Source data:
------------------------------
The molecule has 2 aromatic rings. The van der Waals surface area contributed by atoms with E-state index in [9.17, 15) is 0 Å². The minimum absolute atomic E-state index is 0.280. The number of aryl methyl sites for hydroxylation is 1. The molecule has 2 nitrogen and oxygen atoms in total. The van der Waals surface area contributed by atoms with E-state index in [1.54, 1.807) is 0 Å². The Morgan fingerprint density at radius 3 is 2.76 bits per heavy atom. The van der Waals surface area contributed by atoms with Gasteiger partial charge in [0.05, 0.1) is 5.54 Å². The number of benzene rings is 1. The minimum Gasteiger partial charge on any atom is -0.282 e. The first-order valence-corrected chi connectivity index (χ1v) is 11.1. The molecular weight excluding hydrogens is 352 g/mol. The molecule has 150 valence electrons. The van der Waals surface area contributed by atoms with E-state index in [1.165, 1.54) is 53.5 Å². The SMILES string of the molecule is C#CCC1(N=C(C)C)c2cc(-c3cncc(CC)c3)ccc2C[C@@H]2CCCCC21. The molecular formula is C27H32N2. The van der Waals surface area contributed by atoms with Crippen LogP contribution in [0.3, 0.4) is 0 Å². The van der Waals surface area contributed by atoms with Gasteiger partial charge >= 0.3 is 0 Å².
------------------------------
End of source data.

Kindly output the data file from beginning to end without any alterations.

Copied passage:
The molecule has 2 aromatic rings. The van der Waals surface area contributed by atoms with E-state index in [9.17, 15) is 0 Å². The minimum absolute atomic E-state index is 0.280. The number of aryl methyl sites for hydroxylation is 1. The molecule has 2 nitrogen and oxygen atoms in total. The van der Waals surface area contributed by atoms with E-state index in [1.54, 1.807) is 0 Å². The Morgan fingerprint density at radius 3 is 2.76 bits per heavy atom. The van der Waals surface area contributed by atoms with Gasteiger partial charge in [0.05, 0.1) is 5.54 Å². The number of benzene rings is 1. The minimum Gasteiger partial charge on any atom is -0.282 e. The first-order valence-corrected chi connectivity index (χ1v) is 11.1. The molecular weight excluding hydrogens is 352 g/mol. The molecule has 150 valence electrons. The van der Waals surface area contributed by atoms with E-state index in [1.165, 1.54) is 53.5 Å². The SMILES string of the molecule is C#CCC1(N=C(C)C)c2cc(-c3cncc(CC)c3)ccc2C[C@@H]2CCCCC21. The molecular formula is C27H32N2. The van der Waals surface area contributed by atoms with Crippen LogP contribution in [0.3, 0.4) is 0 Å². The van der Waals surface area contributed by atoms with Gasteiger partial charge >= 0.3 is 0 Å².